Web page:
Leadership communication is pushed to the back of the ‘urgent’ to-do list more frequently than most want to admit. The complexity of verbal and non-verbal cues, mixed with employees’ vast emotions can be challenging to grasp. Still, the standard of leadership communication is viewed as having general conversations and sending scheduled emails.
Many of your employees are likely waiting to receive a promotion they’ve worked so hard to earn. They’ve proven they’re good at their jobs, are hitting goals, and collaborate with co-workers well.
"It's up to you to learn the skills that cannot be automated,” Jeanne Meister explained in a recent Forbes interview. And our team at EmployeeChannel couldn’t agree more, especially when it comes to leadership communication skills.
Leadership advice is floating around everywhere. Some of it’s good, and some it is, well, not so good. Following the best advice and ignoring the worst is critical to effective leadership. Advice doesn’t just impact a leader’s career -- it affects their employees’ careers, too.
Promotions are earned. This is something most leaders and employees have a mutual understanding of. What sends this communication off the rails is when an employee believes they’ve earned a promotion before you feel they’re ready.
Whether it’s a quick email, an informal chat by the watercooler, or an official company announcement, every employee communication counts. Unfortunately, bad habits have the potential to slip their way into all forms of employee communication. These are powerful enough to harm the employee experience, performance, and even cause employees to leave.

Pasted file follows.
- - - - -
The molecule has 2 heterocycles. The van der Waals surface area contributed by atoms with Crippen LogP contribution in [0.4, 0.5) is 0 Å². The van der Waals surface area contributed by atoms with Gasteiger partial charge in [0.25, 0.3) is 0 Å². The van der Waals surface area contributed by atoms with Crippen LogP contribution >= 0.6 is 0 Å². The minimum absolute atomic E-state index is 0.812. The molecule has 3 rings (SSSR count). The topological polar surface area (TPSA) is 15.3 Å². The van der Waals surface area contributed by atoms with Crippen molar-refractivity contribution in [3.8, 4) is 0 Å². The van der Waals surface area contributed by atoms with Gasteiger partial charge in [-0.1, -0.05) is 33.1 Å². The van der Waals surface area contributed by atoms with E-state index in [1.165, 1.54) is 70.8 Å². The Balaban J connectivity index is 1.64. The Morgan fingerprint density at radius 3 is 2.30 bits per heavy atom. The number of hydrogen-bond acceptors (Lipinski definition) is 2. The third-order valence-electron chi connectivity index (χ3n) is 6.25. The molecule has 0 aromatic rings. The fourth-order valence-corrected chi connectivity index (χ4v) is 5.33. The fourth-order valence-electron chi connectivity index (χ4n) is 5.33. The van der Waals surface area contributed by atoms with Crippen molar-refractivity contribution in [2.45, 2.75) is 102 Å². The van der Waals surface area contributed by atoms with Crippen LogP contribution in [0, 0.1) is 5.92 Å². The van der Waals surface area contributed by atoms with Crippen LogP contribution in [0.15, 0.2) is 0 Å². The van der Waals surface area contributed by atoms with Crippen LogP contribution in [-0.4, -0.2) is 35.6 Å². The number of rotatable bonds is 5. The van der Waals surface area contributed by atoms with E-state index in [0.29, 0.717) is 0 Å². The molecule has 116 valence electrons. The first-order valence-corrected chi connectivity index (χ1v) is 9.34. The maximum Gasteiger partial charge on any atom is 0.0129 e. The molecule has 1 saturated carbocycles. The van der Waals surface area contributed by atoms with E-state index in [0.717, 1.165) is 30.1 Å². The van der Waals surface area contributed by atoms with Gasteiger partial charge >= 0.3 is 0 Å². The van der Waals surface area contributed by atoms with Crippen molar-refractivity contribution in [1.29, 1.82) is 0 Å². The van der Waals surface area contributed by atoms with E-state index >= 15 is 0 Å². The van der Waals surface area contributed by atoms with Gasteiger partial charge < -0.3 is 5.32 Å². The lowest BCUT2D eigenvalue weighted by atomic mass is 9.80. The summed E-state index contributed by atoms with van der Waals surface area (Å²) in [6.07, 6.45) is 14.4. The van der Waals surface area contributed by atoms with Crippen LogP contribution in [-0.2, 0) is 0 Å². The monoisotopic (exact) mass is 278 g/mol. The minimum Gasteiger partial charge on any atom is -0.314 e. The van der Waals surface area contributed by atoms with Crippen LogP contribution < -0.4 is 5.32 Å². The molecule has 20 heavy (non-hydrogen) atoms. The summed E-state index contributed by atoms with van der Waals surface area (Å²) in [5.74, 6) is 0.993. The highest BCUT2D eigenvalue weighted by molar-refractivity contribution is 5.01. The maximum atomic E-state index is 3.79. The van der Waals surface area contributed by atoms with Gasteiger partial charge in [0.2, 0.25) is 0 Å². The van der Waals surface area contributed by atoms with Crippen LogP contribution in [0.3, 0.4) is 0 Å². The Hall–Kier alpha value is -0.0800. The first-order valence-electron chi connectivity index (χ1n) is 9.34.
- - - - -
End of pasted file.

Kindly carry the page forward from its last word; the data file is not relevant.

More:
Caregivers are constantly on the go.This makes it even trickier to stay connected with these employees in today’s healthcare setting of staffing shortages and high turnover and increased productivity demands.
Effective leadership communication is always evolving. Whether it’s from acquiring new employees or the simple evolution of your team’s expectations, you must adapt.
Books, courses, and training programs can all teach you about workplace communication, but often it’s employees who are the best teachers.
Congratulations on your recent promotion! You worked hard to get here. The hours you put in and successful projects you’ve completed have not gone unnoticed. Even more importantly, your ability to lead has been recognized -- and now here you are, officially promoted.